George grinned wryly. "Try me."
"The divisive times, they are finished. The center parties, they come over to our side."
"What'll you end up with? A one-party state?"
"And the other parties?"
"In time they follow."
Kontos was wearing a smartly tailored Army uniform that showed off his thick biceps and bulging chest very well. His hat, with freshly shined braid, adorned a full head of gleaming black hair. The long, somewhat sallow face was saved from thinness by the interruption of a bushy moustache. His tan almost concealed the fine webbing of lines at the eyes that gave away his age -- mid-forties, Claire guessed-better than anything else.
George said blandly, "No doubt."
"This is why I must break off my stay here with you." He turned to Claire and his face brightened again. "It will be a sad thing to be parting. Very sad."
Claire said, "But there's still work to finish!"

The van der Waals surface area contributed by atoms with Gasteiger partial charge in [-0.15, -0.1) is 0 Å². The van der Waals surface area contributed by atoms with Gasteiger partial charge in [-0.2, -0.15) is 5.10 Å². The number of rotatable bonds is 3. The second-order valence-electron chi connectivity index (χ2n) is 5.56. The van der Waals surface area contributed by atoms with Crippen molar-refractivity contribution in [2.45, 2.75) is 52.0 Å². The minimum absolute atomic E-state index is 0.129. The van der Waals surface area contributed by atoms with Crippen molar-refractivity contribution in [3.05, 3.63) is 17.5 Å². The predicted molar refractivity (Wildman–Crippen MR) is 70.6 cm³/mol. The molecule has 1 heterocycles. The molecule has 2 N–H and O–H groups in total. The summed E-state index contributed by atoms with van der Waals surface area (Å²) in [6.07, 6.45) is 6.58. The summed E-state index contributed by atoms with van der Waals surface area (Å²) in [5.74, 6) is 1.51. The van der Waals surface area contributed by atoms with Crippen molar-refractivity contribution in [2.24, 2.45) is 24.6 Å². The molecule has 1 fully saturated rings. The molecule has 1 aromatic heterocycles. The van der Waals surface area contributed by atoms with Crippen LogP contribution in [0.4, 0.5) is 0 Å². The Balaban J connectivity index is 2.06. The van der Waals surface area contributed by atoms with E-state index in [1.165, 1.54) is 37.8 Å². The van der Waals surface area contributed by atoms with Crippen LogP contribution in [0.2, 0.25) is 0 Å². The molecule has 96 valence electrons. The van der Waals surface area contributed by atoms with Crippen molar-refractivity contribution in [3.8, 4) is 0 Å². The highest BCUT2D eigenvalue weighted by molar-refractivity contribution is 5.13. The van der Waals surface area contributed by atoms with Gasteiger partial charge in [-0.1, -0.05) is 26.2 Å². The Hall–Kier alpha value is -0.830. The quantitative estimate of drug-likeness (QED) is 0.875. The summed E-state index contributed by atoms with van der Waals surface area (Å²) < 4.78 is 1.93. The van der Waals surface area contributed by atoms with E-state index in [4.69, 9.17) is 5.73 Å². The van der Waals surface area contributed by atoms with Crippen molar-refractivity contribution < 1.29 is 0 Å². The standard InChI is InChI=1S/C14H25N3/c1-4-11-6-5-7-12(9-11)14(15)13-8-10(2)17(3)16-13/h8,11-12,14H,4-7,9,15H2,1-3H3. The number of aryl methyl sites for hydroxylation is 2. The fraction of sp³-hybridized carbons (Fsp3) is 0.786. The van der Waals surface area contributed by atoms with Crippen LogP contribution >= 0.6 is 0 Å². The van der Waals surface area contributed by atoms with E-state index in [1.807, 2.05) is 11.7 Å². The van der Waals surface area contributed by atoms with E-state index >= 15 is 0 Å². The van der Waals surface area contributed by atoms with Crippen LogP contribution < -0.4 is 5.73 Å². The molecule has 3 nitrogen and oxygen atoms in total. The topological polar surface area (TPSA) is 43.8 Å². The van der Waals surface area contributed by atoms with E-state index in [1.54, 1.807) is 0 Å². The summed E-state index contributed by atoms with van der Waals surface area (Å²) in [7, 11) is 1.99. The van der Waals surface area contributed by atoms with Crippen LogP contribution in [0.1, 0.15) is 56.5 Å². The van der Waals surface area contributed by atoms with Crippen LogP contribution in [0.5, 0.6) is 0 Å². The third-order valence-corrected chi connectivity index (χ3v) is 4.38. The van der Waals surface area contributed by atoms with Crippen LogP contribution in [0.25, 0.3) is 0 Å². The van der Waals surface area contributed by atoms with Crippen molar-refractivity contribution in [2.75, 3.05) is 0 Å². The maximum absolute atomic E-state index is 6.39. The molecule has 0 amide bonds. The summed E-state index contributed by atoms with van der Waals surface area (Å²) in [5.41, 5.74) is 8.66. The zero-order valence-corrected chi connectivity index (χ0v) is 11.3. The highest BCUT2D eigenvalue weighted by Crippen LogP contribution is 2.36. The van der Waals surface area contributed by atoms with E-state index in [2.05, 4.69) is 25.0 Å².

"I will get the laborers back. This lizard" -- he jerked a thumb at the camp man -- "will stop lying in the sun. He will go to the village, round them in."
"There's chemical analysis, some soil studies, on-site metallurgy -- "
"Ohi, ohi." He shook his head violently. "That we do in Athens."
"Who will? I know -- Ministry lab techs. But they haven't visited the site, they don't know everything to do." Claire defiantly put her hands on her hips.
"You will write instructions."
"There are always idiosyncratic features, samples that have to be treated differently. There's no replacement for being -- "
"Your Greek is excellent," Kontos said smoothly in Greek, smiling. "They will understand."
George put in, "Come on, Alex, soil analysis is in the schedule, you can look it up."
"A secondary consideration now, this schedule."
"It was agreed!" Claire said. "We have nearly a month left."
"ON!" Kontos narrowed his heavy-lidded eyes -- the expression, Claire saw, that had produced the crescent lines that fanned back from his eyes almost to his ears. In English he said sharply, "These are not treaties or contracts, these schedules. They can be withdrawn."